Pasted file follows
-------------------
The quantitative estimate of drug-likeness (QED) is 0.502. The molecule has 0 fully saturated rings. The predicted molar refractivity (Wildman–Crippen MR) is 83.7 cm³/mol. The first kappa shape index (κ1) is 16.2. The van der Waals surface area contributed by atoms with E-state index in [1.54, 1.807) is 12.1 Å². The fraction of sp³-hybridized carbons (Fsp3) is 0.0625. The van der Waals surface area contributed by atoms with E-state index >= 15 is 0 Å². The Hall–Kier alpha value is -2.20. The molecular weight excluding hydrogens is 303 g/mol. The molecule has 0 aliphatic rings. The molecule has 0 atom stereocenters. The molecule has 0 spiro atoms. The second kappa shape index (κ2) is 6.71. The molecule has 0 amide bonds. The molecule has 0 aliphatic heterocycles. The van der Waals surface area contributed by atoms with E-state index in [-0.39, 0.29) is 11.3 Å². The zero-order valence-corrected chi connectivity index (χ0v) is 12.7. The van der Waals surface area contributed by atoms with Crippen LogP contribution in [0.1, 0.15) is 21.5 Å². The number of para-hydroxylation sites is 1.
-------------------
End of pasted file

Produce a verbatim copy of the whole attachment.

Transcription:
The quantitative estimate of drug-likeness (QED) is 0.502. The molecule has 0 fully saturated rings. The predicted molar refractivity (Wildman–Crippen MR) is 83.7 cm³/mol. The first kappa shape index (κ1) is 16.2. The van der Waals surface area contributed by atoms with E-state index in [1.54, 1.807) is 12.1 Å². The fraction of sp³-hybridized carbons (Fsp3) is 0.0625. The van der Waals surface area contributed by atoms with E-state index >= 15 is 0 Å². The Hall–Kier alpha value is -2.20. The molecular weight excluding hydrogens is 303 g/mol. The molecule has 0 aliphatic rings. The molecule has 0 atom stereocenters. The molecule has 0 spiro atoms. The second kappa shape index (κ2) is 6.71. The molecule has 0 amide bonds. The molecule has 0 aliphatic heterocycles. The van der Waals surface area contributed by atoms with E-state index in [-0.39, 0.29) is 11.3 Å². The zero-order valence-corrected chi connectivity index (χ0v) is 12.7. The van der Waals surface area contributed by atoms with Crippen LogP contribution in [0.1, 0.15) is 21.5 Å². The number of para-hydroxylation sites is 1.